Globalization pushes companies to operate abroad and a successful innovative posture could be a key to accessing the export market in a global economy. In turn, innovativeness reflects the tendency to new-idea generation, novelty and creative processes, which may be supported by experiences and knowledge acquired in international markets. Based on the Spanish GEM dataset, our study investigates the mutual effects between innovativeness and exports. Ordinal and logistic regression analyses were used for such evaluations. Our findings show that innovativeness may push small firms to go abroad, as well as increasing their sales in foreign markets. Equally important, the findings also suggest that export propensity influences the innovativeness manifested by small firms. The chapter ends with a brief sketch of the implications for scholars and practitioners.

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Leonidas C. Leonidou, Saeed Samiee and Valeska V. Geldres

This chapter focuses on the instrumental role of national export promotion programs in helping smaller firms to enhance their international entrepreneurial initiatives. Drawing a parallel between innovative behavior, entrepreneurship and the exporting process, we identify the critical roles of risk-taking, innovativeness and a proactive posture in successfully instilling an entrepreneurial spirit in exploiting export markets. We subsequently illustrate how government export assistance, categorized in terms of financial, informational, education/training, legal, market targeting, marketing and miscellaneous programs, can help firms overcome international entrepreneurship hurdles and achieve superior export performance. Finally, we draw conclusions regarding each component of international entrepreneurship and provide implications for business managers and public policy-makers.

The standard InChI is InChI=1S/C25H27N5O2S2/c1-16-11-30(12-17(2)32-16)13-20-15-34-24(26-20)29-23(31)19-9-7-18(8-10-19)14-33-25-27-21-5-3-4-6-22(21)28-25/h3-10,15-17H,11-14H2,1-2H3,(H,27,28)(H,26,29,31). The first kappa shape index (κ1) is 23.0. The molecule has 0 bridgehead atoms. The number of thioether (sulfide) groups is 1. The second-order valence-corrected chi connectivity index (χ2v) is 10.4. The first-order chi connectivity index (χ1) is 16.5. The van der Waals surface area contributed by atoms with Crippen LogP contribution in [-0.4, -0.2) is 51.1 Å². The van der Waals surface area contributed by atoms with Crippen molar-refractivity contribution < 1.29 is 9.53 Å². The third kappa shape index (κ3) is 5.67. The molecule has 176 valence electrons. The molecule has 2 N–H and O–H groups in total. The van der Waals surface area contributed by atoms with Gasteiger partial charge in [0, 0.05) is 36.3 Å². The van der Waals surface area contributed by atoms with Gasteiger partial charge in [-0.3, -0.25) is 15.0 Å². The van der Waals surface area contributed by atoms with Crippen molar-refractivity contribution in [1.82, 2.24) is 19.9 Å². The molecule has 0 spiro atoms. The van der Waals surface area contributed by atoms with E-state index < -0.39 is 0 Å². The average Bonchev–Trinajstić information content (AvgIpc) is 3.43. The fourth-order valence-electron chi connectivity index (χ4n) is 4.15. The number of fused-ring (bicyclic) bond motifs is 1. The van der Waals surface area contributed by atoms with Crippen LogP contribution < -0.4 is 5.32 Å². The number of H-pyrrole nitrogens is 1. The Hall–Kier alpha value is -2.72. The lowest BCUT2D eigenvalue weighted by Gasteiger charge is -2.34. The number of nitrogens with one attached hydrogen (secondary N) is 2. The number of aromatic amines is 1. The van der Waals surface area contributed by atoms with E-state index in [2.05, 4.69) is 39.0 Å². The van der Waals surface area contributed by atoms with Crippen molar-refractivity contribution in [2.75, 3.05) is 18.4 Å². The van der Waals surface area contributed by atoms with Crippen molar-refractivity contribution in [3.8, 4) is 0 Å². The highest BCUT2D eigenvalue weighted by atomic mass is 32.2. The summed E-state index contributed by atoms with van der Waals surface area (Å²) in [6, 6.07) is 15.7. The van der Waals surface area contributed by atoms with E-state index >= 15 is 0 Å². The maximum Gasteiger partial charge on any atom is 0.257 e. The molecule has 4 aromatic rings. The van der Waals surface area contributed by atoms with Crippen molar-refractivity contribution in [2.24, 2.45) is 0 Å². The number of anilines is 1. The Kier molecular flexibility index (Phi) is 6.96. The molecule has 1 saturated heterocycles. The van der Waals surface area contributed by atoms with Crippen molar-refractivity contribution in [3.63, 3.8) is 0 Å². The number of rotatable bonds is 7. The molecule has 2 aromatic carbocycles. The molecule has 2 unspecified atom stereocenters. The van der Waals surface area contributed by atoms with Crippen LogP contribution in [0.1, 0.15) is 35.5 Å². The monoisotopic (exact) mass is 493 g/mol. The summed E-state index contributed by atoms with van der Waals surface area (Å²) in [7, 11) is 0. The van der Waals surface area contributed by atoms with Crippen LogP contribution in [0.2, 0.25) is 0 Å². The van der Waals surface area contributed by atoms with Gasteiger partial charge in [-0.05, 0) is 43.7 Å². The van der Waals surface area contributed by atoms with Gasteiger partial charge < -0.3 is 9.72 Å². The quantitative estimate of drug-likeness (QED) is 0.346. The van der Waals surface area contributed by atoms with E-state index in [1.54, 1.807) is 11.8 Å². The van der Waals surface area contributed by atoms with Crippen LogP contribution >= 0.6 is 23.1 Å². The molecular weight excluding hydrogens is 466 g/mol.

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Geir Gripsrud, Auke Hunneman and Carl Arthur Solberg

Based on a rich database of all 2390 Norwegian new ventures established in 2003 that export in the period 2003–11, we explore two research questions: (1) Do new ventures follow the incremental internationalization process by starting to export to countries close to the domestic market and gradually expanding to more geographically distant markets? (2) Does the speed of export start-up matter for the firms’ future export success and expansion? Both these research questions are answered with a yes. In particular, the speed of export start-up reveals interesting patterns. Firms starting to export already in the first year of operation are more successful in exporting than firms starting a year later. The latter firms, in turn, are more successful than those starting in year three, and those starting in year three are more successful than firms starting to export in year four. We conjecture that success of first-year exporters is mainly explained by better resources (management, products and networks). We also propose that the later the firm starts exporting the more it is engrained in idiosyncrasies of the domestic market, constraining its perception of opportunities abroad.

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Edited by Jennifer E. Jennings, Kimberly A. Eddleston, P. Devereaux Jennings and Ravi Sarathy